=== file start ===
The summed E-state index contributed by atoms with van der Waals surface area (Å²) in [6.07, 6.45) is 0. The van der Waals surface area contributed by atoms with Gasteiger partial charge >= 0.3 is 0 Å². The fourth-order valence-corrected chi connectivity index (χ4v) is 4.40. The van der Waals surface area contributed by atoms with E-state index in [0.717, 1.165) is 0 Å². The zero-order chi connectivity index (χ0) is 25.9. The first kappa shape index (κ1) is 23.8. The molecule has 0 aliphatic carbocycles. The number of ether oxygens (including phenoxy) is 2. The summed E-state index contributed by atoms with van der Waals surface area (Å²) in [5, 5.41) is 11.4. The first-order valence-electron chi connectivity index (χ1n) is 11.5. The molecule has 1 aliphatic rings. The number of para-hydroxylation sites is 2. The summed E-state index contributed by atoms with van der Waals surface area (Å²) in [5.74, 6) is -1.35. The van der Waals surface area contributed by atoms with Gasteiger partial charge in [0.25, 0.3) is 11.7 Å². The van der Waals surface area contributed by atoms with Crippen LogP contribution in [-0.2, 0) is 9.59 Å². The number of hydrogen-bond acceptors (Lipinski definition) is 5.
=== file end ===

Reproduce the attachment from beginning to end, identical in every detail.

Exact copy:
The summed E-state index contributed by atoms with van der Waals surface area (Å²) in [6.07, 6.45) is 0. The van der Waals surface area contributed by atoms with Gasteiger partial charge >= 0.3 is 0 Å². The fourth-order valence-corrected chi connectivity index (χ4v) is 4.40. The van der Waals surface area contributed by atoms with E-state index in [0.717, 1.165) is 0 Å². The zero-order chi connectivity index (χ0) is 25.9. The first kappa shape index (κ1) is 23.8. The molecule has 0 aliphatic carbocycles. The number of ether oxygens (including phenoxy) is 2. The summed E-state index contributed by atoms with van der Waals surface area (Å²) in [5, 5.41) is 11.4. The first-order valence-electron chi connectivity index (χ1n) is 11.5. The molecule has 1 aliphatic rings. The number of para-hydroxylation sites is 2. The summed E-state index contributed by atoms with van der Waals surface area (Å²) in [5.74, 6) is -1.35. The van der Waals surface area contributed by atoms with Gasteiger partial charge in [0.25, 0.3) is 11.7 Å². The van der Waals surface area contributed by atoms with Crippen LogP contribution in [-0.2, 0) is 9.59 Å². The number of hydrogen-bond acceptors (Lipinski definition) is 5.